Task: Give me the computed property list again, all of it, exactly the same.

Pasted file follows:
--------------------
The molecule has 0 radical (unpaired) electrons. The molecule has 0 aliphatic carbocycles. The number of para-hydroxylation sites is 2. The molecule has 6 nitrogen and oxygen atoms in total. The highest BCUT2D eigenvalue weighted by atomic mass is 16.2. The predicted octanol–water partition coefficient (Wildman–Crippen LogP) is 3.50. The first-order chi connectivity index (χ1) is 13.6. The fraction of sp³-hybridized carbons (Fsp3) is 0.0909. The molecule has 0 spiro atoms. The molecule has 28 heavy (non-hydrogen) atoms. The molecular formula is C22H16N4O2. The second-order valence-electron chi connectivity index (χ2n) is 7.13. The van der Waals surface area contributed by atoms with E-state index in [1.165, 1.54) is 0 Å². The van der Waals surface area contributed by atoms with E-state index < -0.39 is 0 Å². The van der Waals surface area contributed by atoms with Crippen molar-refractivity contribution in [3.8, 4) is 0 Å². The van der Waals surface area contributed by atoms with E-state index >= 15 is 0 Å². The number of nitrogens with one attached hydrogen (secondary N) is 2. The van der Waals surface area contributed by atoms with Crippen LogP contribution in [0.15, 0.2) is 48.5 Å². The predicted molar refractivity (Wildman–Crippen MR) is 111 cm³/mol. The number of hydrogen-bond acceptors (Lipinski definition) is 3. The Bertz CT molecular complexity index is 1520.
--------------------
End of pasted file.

The molecule has 0 radical (unpaired) electrons. The molecule has 0 aliphatic carbocycles. The number of para-hydroxylation sites is 2. The molecule has 6 nitrogen and oxygen atoms in total. The highest BCUT2D eigenvalue weighted by atomic mass is 16.2. The predicted octanol–water partition coefficient (Wildman–Crippen LogP) is 3.50. The first-order chi connectivity index (χ1) is 13.6. The fraction of sp³-hybridized carbons (Fsp3) is 0.0909. The molecule has 0 spiro atoms. The molecule has 28 heavy (non-hydrogen) atoms. The molecular formula is C22H16N4O2. The second-order valence-electron chi connectivity index (χ2n) is 7.13. The van der Waals surface area contributed by atoms with E-state index in [1.165, 1.54) is 0 Å². The van der Waals surface area contributed by atoms with E-state index < -0.39 is 0 Å². The van der Waals surface area contributed by atoms with Crippen molar-refractivity contribution in [3.8, 4) is 0 Å². The van der Waals surface area contributed by atoms with E-state index >= 15 is 0 Å². The number of nitrogens with one attached hydrogen (secondary N) is 2. The van der Waals surface area contributed by atoms with Crippen LogP contribution in [0.15, 0.2) is 48.5 Å². The predicted molar refractivity (Wildman–Crippen MR) is 111 cm³/mol. The number of hydrogen-bond acceptors (Lipinski definition) is 3. The Bertz CT molecular complexity index is 1520.